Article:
[Federal Register Volume 83, Number 39 (Tuesday, February 27, 2018)]
[Rules and Regulations]
[Pages 8340-8342]
From the Federal Register Online via the Government Publishing Office [www.gpo.gov]
[FR Doc No: 2018-03916]



16 CFR Part 1500

[CPSC Docket No. CPSC-2012-0036]

Hazardous Substances and Articles; Administration and Enforcement 
Regulations: Corrections to Animal Testing Regulations

AGENCY: Consumer Product Safety Commission.

ACTION: Direct final rule.


SUMMARY: The Consumer Product Safety Commission (CPSC or Commission) is 
issuing a direct final rule to correct its animal testing regulations 
under the Federal Hazardous Substances Act (FHSA). The rule reinserts 
text that was inadvertently omitted and corrects references.

DATES: The rule is effective on April 30, 2018, unless we receive 
significant adverse comment by March 29, 2018. If we receive timely 
significant adverse comment, we will publish notification in the 
Federal Register, withdrawing this direct final rule before its 
effective date.

ADDRESSES: You may submit comments, identified by Docket No. CPSC-2012-
0036, by any of the following methods:
    Electronic Submissions: Submit electronic comments to the Federal 
eRulemaking Portal at: www.regulations.gov. Follow the instructions for 
submitting comments. The Commission does not accept comments submitted 
by electronic mail (email), except through www.regulations.gov. The 
Commission encourages you to submit electronic comments by using the 
Federal eRulemaking Portal, as described above.
    Written Submissions: Submit written submissions by mail/hand 
delivery/courier to: Office of the Secretary, Consumer Product Safety 
Commission, Room 820, 4330 East West Highway, Bethesda, MD 20814; 
telephone (301) 504-7923.
    Instructions: All submissions received must include the agency name 
and docket number for this notice. All comments received may be posted 
without change, including any personal identifiers, contact 
information, or other personal information provided, to: 
www.regulations.gov. Do not submit confidential business information, 
trade secret information, or other sensitive or protected information 
that you do not want to be available to the public. If furnished at 
all, such information should be submitted in writing.
    Docket: For access to the docket to read background documents or 
comments received, go to: www.regulations.gov, and insert the docket 
number CPSC-2012-0036, into the ``Search'' box, and follow the prompts.

FOR FURTHER INFORMATION CONTACT: Alice Thaler, Associate Executive 
Director for Health Sciences, Consumer Product Safety Commission, 5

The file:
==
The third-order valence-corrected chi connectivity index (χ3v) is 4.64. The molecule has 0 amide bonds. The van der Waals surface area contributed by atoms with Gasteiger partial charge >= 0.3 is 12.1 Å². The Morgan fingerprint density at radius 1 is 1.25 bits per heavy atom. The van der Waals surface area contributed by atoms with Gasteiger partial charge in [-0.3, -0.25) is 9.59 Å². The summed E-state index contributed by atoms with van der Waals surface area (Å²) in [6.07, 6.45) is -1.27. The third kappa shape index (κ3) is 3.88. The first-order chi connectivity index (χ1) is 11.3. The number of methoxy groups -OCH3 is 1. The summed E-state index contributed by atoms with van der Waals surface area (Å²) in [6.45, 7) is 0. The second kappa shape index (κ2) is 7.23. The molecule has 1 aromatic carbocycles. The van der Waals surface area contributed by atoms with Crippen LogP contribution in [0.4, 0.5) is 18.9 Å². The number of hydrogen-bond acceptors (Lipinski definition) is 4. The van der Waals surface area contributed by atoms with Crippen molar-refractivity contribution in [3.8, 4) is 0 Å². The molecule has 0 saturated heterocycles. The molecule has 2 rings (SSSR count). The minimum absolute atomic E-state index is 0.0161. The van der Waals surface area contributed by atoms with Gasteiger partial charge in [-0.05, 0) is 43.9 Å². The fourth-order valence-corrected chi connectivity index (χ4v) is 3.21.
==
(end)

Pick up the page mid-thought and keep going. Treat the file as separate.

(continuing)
Research Place, Rockville, MD 20850; telephone (301) 987-2240; 
[email protected].


A. Background

    The Federal Hazardous Substances Act (FHSA), 15 U.S.C. 1261-1278, 
requires appropriate cautionary labeling on certain hazardous household 
substances to alert consumers to the potential hazards that a product 
may present. Among the hazards addressed by the FHSA are products that 
are toxic, corrosive, irritants, flammable, combustible, or strong 
sensitizers. The FHSA and the Commission's regulations at 16 CFR part 
1500 provide the definitions and test methods used to determine whether 
a substance is ``hazardous'' under the FHSA. Specifically, Sec.  
1500.3(b) of these regulations restates the statutory definitions that 
are in the FHSA. Section 1500.3(c) interprets, supplements, or provide 
alternatives to the statutory definitions. Section 1500.40 provides the 
method of testing toxic substances.
    On December 10, 2012, the CPSC amended and updated regulations on 
the CPSC's animal testing methods under the FHSA (77 FR 73289). Among 
other things, the amendment to 16 CFR 1500.3 explained that alternative 
test methods exist that avoid, reduce, or refine animal testing to 
determine toxicity. At the same time, the CPSC codified its statement 
of policy on animal testing to reflect new test methods accepted by the 
scientific community, including recommendations of the Interagency 
Coordinating Committee on the Validation of Alternative Methods in a 
new section, 16 CFR 1500.232. (77 FR 73286). Sections 1500.3(c) and 
1500.232 cross-reference each other.
    CPSC staff recently reviewed the animal testing regulations. 
Staff's review showed that when CPSC revised the animal testing 
regulations, the definitions in 16 CFR 1500.3(c)(2)(i), inadvertently 
removed the definition of ``acute toxicity'' (oral, dermal, and 
inhalation). Before the 2012 amendment, this definition appeared at 
Sec.  1500.3(c)(2)(i)(A) through (C). We are amending Sec.  
1500.3(c)(2)(i) to restore the ``acute toxicity'' definition. In 
addition, staff found that two other corrections are needed. As